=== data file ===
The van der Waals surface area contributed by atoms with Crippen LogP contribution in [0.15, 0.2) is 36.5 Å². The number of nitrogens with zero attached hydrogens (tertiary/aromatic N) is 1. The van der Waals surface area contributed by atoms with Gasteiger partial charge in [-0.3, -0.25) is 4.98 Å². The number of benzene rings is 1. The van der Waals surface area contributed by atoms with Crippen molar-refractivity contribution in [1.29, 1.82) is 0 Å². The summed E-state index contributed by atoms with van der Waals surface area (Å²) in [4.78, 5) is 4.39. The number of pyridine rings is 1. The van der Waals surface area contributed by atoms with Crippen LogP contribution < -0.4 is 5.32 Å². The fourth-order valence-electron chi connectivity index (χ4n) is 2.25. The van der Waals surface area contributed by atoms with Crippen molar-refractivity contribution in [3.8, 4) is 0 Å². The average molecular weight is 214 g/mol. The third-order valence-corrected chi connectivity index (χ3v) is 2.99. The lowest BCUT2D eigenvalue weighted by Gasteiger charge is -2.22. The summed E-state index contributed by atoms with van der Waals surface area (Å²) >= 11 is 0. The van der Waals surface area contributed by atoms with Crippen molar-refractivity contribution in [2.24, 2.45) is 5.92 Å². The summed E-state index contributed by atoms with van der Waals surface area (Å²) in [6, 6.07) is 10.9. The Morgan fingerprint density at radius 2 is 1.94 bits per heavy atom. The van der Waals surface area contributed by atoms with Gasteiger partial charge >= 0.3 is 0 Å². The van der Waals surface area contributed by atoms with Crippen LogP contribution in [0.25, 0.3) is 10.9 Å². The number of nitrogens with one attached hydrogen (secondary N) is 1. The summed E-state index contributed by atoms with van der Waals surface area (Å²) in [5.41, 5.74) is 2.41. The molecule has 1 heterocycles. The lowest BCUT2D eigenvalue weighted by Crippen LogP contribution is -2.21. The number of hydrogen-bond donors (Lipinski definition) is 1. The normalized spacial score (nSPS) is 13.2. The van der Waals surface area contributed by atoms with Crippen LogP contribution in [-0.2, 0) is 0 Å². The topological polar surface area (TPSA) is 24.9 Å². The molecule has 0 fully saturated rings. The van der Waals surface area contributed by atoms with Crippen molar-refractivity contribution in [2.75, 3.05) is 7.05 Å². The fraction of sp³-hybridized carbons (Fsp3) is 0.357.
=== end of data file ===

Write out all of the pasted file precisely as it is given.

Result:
The van der Waals surface area contributed by atoms with Crippen LogP contribution in [0.15, 0.2) is 36.5 Å². The number of nitrogens with zero attached hydrogens (tertiary/aromatic N) is 1. The van der Waals surface area contributed by atoms with Gasteiger partial charge in [-0.3, -0.25) is 4.98 Å². The number of benzene rings is 1. The van der Waals surface area contributed by atoms with Crippen molar-refractivity contribution in [1.29, 1.82) is 0 Å². The summed E-state index contributed by atoms with van der Waals surface area (Å²) in [4.78, 5) is 4.39. The number of pyridine rings is 1. The van der Waals surface area contributed by atoms with Crippen LogP contribution < -0.4 is 5.32 Å². The fourth-order valence-electron chi connectivity index (χ4n) is 2.25. The van der Waals surface area contributed by atoms with Crippen molar-refractivity contribution in [3.8, 4) is 0 Å². The average molecular weight is 214 g/mol. The third-order valence-corrected chi connectivity index (χ3v) is 2.99. The lowest BCUT2D eigenvalue weighted by Gasteiger charge is -2.22. The summed E-state index contributed by atoms with van der Waals surface area (Å²) >= 11 is 0. The van der Waals surface area contributed by atoms with Crippen molar-refractivity contribution in [2.24, 2.45) is 5.92 Å². The summed E-state index contributed by atoms with van der Waals surface area (Å²) in [6, 6.07) is 10.9. The Morgan fingerprint density at radius 2 is 1.94 bits per heavy atom. The van der Waals surface area contributed by atoms with Gasteiger partial charge >= 0.3 is 0 Å². The van der Waals surface area contributed by atoms with Crippen LogP contribution in [0.25, 0.3) is 10.9 Å². The number of nitrogens with one attached hydrogen (secondary N) is 1. The summed E-state index contributed by atoms with van der Waals surface area (Å²) in [5.41, 5.74) is 2.41. The molecule has 1 heterocycles. The lowest BCUT2D eigenvalue weighted by Crippen LogP contribution is -2.21. The number of hydrogen-bond donors (Lipinski definition) is 1. The normalized spacial score (nSPS) is 13.2. The van der Waals surface area contributed by atoms with Crippen LogP contribution in [-0.2, 0) is 0 Å². The topological polar surface area (TPSA) is 24.9 Å². The molecule has 0 fully saturated rings. The van der Waals surface area contributed by atoms with Crippen molar-refractivity contribution in [2.75, 3.05) is 7.05 Å². The fraction of sp³-hybridized carbons (Fsp3) is 0.357.